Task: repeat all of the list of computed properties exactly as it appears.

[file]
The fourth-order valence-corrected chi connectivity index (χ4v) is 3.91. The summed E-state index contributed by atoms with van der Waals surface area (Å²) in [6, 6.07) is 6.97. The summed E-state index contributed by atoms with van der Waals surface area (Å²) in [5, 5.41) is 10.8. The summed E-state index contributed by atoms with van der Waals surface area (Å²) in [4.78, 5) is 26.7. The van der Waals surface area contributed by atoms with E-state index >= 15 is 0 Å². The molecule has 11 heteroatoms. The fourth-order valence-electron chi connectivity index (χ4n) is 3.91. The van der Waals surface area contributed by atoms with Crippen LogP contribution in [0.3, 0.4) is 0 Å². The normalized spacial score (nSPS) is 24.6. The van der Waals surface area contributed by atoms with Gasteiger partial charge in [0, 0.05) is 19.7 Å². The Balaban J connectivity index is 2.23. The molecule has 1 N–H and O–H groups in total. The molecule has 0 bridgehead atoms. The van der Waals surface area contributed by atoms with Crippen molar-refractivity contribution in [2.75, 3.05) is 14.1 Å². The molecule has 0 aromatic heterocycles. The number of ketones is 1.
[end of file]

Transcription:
The fourth-order valence-corrected chi connectivity index (χ4v) is 3.91. The summed E-state index contributed by atoms with van der Waals surface area (Å²) in [6, 6.07) is 6.97. The summed E-state index contributed by atoms with van der Waals surface area (Å²) in [5, 5.41) is 10.8. The summed E-state index contributed by atoms with van der Waals surface area (Å²) in [4.78, 5) is 26.7. The van der Waals surface area contributed by atoms with E-state index >= 15 is 0 Å². The molecule has 11 heteroatoms. The fourth-order valence-electron chi connectivity index (χ4n) is 3.91. The van der Waals surface area contributed by atoms with Crippen LogP contribution in [0.3, 0.4) is 0 Å². The normalized spacial score (nSPS) is 24.6. The van der Waals surface area contributed by atoms with Gasteiger partial charge in [0, 0.05) is 19.7 Å². The Balaban J connectivity index is 2.23. The molecule has 1 N–H and O–H groups in total. The molecule has 0 bridgehead atoms. The van der Waals surface area contributed by atoms with Crippen molar-refractivity contribution in [2.75, 3.05) is 14.1 Å². The molecule has 0 aromatic heterocycles. The number of ketones is 1.